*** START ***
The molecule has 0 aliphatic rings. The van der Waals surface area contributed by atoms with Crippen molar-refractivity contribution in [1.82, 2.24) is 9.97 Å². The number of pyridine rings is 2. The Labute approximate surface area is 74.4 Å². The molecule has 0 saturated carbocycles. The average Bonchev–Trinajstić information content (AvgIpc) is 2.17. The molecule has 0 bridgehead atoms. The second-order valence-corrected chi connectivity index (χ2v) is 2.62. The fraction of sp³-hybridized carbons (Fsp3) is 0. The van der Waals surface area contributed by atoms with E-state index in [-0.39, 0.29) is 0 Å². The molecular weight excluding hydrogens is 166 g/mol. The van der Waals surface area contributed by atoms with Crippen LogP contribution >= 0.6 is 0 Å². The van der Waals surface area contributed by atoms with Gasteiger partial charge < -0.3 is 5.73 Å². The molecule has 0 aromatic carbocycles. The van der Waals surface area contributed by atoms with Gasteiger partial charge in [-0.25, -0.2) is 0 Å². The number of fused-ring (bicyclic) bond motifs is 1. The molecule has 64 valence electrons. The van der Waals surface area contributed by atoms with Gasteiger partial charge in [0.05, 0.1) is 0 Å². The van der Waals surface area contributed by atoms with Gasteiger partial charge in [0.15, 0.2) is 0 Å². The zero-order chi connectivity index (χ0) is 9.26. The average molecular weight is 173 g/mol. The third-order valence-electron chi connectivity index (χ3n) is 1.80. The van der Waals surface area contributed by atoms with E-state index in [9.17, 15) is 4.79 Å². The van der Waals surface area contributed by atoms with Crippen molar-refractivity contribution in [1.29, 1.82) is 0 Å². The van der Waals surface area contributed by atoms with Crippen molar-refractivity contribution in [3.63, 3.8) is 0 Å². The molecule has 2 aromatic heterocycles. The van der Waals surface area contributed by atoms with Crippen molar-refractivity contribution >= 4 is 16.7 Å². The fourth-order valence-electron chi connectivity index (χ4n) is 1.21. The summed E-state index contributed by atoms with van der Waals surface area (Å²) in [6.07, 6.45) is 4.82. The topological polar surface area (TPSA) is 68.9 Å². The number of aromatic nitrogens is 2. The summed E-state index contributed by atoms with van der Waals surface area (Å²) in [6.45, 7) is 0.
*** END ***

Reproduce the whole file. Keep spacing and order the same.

The molecule has 0 aliphatic rings. The van der Waals surface area contributed by atoms with Crippen molar-refractivity contribution in [1.82, 2.24) is 9.97 Å². The number of pyridine rings is 2. The Labute approximate surface area is 74.4 Å². The molecule has 0 saturated carbocycles. The average Bonchev–Trinajstić information content (AvgIpc) is 2.17. The molecule has 0 bridgehead atoms. The second-order valence-corrected chi connectivity index (χ2v) is 2.62. The fraction of sp³-hybridized carbons (Fsp3) is 0. The van der Waals surface area contributed by atoms with E-state index in [-0.39, 0.29) is 0 Å². The molecular weight excluding hydrogens is 166 g/mol. The van der Waals surface area contributed by atoms with Crippen LogP contribution >= 0.6 is 0 Å². The van der Waals surface area contributed by atoms with Gasteiger partial charge < -0.3 is 5.73 Å². The molecule has 0 aromatic carbocycles. The van der Waals surface area contributed by atoms with Gasteiger partial charge in [-0.25, -0.2) is 0 Å². The number of fused-ring (bicyclic) bond motifs is 1. The molecule has 64 valence electrons. The van der Waals surface area contributed by atoms with Gasteiger partial charge in [0.05, 0.1) is 0 Å². The van der Waals surface area contributed by atoms with Gasteiger partial charge in [0.15, 0.2) is 0 Å². The zero-order chi connectivity index (χ0) is 9.26. The average molecular weight is 173 g/mol. The third-order valence-electron chi connectivity index (χ3n) is 1.80. The van der Waals surface area contributed by atoms with E-state index in [9.17, 15) is 4.79 Å². The van der Waals surface area contributed by atoms with Crippen molar-refractivity contribution in [1.29, 1.82) is 0 Å². The van der Waals surface area contributed by atoms with Crippen molar-refractivity contribution in [3.63, 3.8) is 0 Å². The molecule has 2 aromatic heterocycles. The van der Waals surface area contributed by atoms with Crippen molar-refractivity contribution >= 4 is 16.7 Å². The fourth-order valence-electron chi connectivity index (χ4n) is 1.21. The summed E-state index contributed by atoms with van der Waals surface area (Å²) in [6.07, 6.45) is 4.82. The topological polar surface area (TPSA) is 68.9 Å². The number of aromatic nitrogens is 2. The summed E-state index contributed by atoms with van der Waals surface area (Å²) in [6.45, 7) is 0.